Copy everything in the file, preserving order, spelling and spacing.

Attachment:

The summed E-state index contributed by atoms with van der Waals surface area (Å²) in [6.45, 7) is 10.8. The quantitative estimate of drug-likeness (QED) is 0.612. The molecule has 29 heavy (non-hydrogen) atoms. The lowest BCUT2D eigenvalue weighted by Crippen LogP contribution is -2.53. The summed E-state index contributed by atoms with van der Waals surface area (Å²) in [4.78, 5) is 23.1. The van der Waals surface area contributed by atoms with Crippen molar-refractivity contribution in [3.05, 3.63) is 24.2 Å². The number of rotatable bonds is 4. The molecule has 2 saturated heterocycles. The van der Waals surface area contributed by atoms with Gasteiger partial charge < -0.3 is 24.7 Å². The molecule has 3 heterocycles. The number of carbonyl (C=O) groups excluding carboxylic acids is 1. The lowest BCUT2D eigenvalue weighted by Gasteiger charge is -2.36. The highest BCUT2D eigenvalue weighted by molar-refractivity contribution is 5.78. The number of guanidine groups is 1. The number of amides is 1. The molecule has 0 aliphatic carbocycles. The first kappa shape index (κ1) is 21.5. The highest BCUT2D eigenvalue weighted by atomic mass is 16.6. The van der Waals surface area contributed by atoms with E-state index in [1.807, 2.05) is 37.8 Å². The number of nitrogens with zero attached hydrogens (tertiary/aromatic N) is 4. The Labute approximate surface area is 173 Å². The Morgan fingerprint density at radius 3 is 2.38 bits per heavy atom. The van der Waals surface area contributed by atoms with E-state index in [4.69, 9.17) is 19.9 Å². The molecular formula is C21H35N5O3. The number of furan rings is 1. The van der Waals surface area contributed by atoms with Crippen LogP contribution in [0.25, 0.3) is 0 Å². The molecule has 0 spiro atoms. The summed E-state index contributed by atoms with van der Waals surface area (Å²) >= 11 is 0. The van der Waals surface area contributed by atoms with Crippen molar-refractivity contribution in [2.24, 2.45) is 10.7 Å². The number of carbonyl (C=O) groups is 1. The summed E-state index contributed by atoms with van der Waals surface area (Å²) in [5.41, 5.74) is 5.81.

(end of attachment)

The summed E-state index contributed by atoms with van der Waals surface area (Å²) in [6.45, 7) is 10.8. The quantitative estimate of drug-likeness (QED) is 0.612. The molecule has 29 heavy (non-hydrogen) atoms. The lowest BCUT2D eigenvalue weighted by Crippen LogP contribution is -2.53. The summed E-state index contributed by atoms with van der Waals surface area (Å²) in [4.78, 5) is 23.1. The van der Waals surface area contributed by atoms with Crippen molar-refractivity contribution in [3.05, 3.63) is 24.2 Å². The number of rotatable bonds is 4. The molecule has 2 saturated heterocycles. The van der Waals surface area contributed by atoms with Gasteiger partial charge < -0.3 is 24.7 Å². The molecule has 3 heterocycles. The number of carbonyl (C=O) groups excluding carboxylic acids is 1. The lowest BCUT2D eigenvalue weighted by Gasteiger charge is -2.36. The highest BCUT2D eigenvalue weighted by molar-refractivity contribution is 5.78. The number of guanidine groups is 1. The number of amides is 1. The molecule has 0 aliphatic carbocycles. The first kappa shape index (κ1) is 21.5. The highest BCUT2D eigenvalue weighted by atomic mass is 16.6. The van der Waals surface area contributed by atoms with E-state index in [1.807, 2.05) is 37.8 Å². The number of nitrogens with zero attached hydrogens (tertiary/aromatic N) is 4. The Labute approximate surface area is 173 Å². The Morgan fingerprint density at radius 3 is 2.38 bits per heavy atom. The van der Waals surface area contributed by atoms with E-state index in [4.69, 9.17) is 19.9 Å². The molecular formula is C21H35N5O3. The number of furan rings is 1. The van der Waals surface area contributed by atoms with Crippen LogP contribution in [0.25, 0.3) is 0 Å². The molecule has 0 spiro atoms. The summed E-state index contributed by atoms with van der Waals surface area (Å²) >= 11 is 0. The van der Waals surface area contributed by atoms with Crippen molar-refractivity contribution in [2.24, 2.45) is 10.7 Å². The number of carbonyl (C=O) groups is 1. The summed E-state index contributed by atoms with van der Waals surface area (Å²) in [5.41, 5.74) is 5.81.